Termite pre-treatment to new structures is one of the things that everyone should do. The cost of termite pre-treatment is minimal compared to the costs to work on a house with a termite issue.
There are different types of treatments which are typically applied during construction, at certain times, depending on the type of structure. Properly treated structures are sometimes able to resist termites for a much longer period of time, and termiticides applied during construction are generally applied to areas that are unavailable after construction is complete. This would tend to make pre-treatments much more preferable to post treatments.
• Slab on Treatment: This treatment is applied during the construction process. Applied directly to the areas that can be vulnerable to termite infestation. After all slab areas are prepared by filling and leveling, termiticides are applied to the surface just previous to pouring the concrete slab.
• Fumigation / Tenting: Fumigation is a method of using a lethal gas to exterminate pests within an enclosed space. There are two fumigation methods used. One is to seal the structure with plastic, tape, or other materials, and the other is to enclose the structure in a tent of vinyl-coated nylon tarpaulins. When conducting whole-structure fumigation, we will follow a proven process that has been used successfully for over half a century to ensure all the drywood termites are eliminated. To determine whether you have drywood termites and require fumigation, contact your local pest control experts.
• Local Treatments: Not all homes need to be fumigated. If your home only has a few small areas of drywood termite infestations and they are accessible for treatment, localized treatments can be very effective. Each home is unique so treatment should be customized accordingly. By working closely with your termite specialist, you can develop an appropriate and effective termite treatment plan for your home. The most common termite treatment options are outlined below.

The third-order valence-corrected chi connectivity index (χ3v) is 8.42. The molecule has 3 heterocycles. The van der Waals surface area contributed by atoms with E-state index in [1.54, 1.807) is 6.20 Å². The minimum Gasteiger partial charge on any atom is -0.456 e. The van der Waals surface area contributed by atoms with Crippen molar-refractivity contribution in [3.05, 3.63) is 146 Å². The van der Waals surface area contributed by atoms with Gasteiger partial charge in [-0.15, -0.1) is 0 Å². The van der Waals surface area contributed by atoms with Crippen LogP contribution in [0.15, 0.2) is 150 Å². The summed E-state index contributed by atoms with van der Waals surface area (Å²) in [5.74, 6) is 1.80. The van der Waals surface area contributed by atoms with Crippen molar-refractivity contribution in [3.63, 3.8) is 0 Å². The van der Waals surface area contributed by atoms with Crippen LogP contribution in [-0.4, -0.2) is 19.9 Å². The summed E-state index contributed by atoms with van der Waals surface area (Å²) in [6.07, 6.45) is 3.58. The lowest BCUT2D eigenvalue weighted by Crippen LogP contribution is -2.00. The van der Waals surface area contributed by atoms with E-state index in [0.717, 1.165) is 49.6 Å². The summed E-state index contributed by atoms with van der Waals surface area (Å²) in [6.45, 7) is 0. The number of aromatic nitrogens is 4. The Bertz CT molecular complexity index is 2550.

There are more than 40 species of termites in the U.S. Because different species require different control methods, it is very important that your pest control expert correctly identify the termites before treating an infestation. We will be focusing on the 4 main groups that will be dealt with. For more information regarding the various types of termites please contact your local pest control experts.
Just as the name suggests, drywood termites live in dry wood. Unlike many other termite species, they do not need contact with the soil to survive. These termites commonly target the wood in your home’s structural timbers, framing, furniture and hardwood flooring. Wood consumed by drywood termites appears very clean and smooth – as if the wood had been smoothed by sand paper. They are usually found in warmer climates that do not reach freezing temperatures in the winter. However, this species of termite can survive in northern climates in homes with air conditioning.
Dampwood termites live only in wood with high moisture content. Most dampwood termite species do not require contact with the soil to survive, and are often found in moist or decaying wood in logs, stumps and dead trees. Dampwood termites leave few external signs of wood damage, with the amount and pattern of damage depending on the degree of wood decay. They are visibly larger than other termite species. There are several species of dampwood termites in the United States, the majority of which live in the Pacific coast and Southwest regions, and from central to southern Florida.
Subterranean termites live in the soil underground. This termite species prefers to eat soft, spring wood fiber, which means wood damaged by subterranean termites has a honeycombed appearance, with only the grain left behind. Unlike drywood termite colonies, subterranean termite colonies can contain thousands of workers.
Subterranean termites are found in every state in the U.S., except Alaska.Typically these type of termite infestations are most common in warmer climates, particularly in southern and southeastern states.
Formosan termites are the most destructive species of subterranean termite in the United States. Formosan termites may be distinguished from other subterranean termite species by their slightly larger size and yellowish brown bodies. Formosan termite colonies are typically larger than subterranean colonies, numbering up to hundreds of thousands of members. It is this size difference that allows them to cause significantly more severe damage than other species of termites. This type of termite can be found across the southern United States, from California to Louisiana to Florida and Georgia.